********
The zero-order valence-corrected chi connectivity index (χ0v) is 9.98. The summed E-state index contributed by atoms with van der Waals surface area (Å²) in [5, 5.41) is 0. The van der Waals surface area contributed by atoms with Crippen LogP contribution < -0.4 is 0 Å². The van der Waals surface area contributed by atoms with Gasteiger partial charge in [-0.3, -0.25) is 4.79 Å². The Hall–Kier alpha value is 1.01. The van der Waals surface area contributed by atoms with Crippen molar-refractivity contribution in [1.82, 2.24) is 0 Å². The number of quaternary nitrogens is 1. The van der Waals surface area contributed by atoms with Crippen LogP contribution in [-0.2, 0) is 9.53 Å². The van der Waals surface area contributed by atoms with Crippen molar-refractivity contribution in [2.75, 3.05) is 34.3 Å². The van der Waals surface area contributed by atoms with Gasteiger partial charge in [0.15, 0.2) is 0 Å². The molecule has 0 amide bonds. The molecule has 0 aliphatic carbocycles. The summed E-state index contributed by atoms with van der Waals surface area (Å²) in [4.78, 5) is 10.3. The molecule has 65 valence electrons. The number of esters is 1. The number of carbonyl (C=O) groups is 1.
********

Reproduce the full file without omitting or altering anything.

The zero-order valence-corrected chi connectivity index (χ0v) is 9.98. The summed E-state index contributed by atoms with van der Waals surface area (Å²) in [5, 5.41) is 0. The van der Waals surface area contributed by atoms with Crippen LogP contribution < -0.4 is 0 Å². The van der Waals surface area contributed by atoms with Gasteiger partial charge in [-0.3, -0.25) is 4.79 Å². The Hall–Kier alpha value is 1.01. The van der Waals surface area contributed by atoms with Crippen molar-refractivity contribution in [1.82, 2.24) is 0 Å². The number of quaternary nitrogens is 1. The van der Waals surface area contributed by atoms with Crippen LogP contribution in [-0.2, 0) is 9.53 Å². The van der Waals surface area contributed by atoms with Crippen molar-refractivity contribution in [2.75, 3.05) is 34.3 Å². The van der Waals surface area contributed by atoms with Gasteiger partial charge in [0.15, 0.2) is 0 Å². The molecule has 0 amide bonds. The molecule has 0 aliphatic carbocycles. The summed E-state index contributed by atoms with van der Waals surface area (Å²) in [4.78, 5) is 10.3. The molecule has 65 valence electrons. The number of esters is 1. The number of carbonyl (C=O) groups is 1.